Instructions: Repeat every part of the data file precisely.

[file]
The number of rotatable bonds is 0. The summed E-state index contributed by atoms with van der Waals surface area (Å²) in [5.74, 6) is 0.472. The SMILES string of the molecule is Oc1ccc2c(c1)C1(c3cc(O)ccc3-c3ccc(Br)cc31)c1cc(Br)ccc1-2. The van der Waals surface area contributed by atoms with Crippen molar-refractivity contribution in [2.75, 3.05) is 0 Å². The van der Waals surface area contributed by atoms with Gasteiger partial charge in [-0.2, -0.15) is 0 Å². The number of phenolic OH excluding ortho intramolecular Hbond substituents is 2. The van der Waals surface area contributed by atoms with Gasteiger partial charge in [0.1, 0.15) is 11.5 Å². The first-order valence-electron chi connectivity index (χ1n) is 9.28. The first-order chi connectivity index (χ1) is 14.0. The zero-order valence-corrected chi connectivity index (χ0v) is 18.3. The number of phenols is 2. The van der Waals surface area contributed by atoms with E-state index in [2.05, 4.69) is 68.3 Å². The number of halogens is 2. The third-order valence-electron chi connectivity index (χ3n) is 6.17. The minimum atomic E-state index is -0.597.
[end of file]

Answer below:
The number of rotatable bonds is 0. The summed E-state index contributed by atoms with van der Waals surface area (Å²) in [5.74, 6) is 0.472. The SMILES string of the molecule is Oc1ccc2c(c1)C1(c3cc(O)ccc3-c3ccc(Br)cc31)c1cc(Br)ccc1-2. The van der Waals surface area contributed by atoms with Crippen molar-refractivity contribution in [2.75, 3.05) is 0 Å². The van der Waals surface area contributed by atoms with Gasteiger partial charge in [-0.2, -0.15) is 0 Å². The number of phenolic OH excluding ortho intramolecular Hbond substituents is 2. The van der Waals surface area contributed by atoms with Gasteiger partial charge in [0.1, 0.15) is 11.5 Å². The first-order valence-electron chi connectivity index (χ1n) is 9.28. The first-order chi connectivity index (χ1) is 14.0. The zero-order valence-corrected chi connectivity index (χ0v) is 18.3. The number of phenols is 2. The van der Waals surface area contributed by atoms with E-state index in [2.05, 4.69) is 68.3 Å². The number of halogens is 2. The third-order valence-electron chi connectivity index (χ3n) is 6.17. The minimum atomic E-state index is -0.597.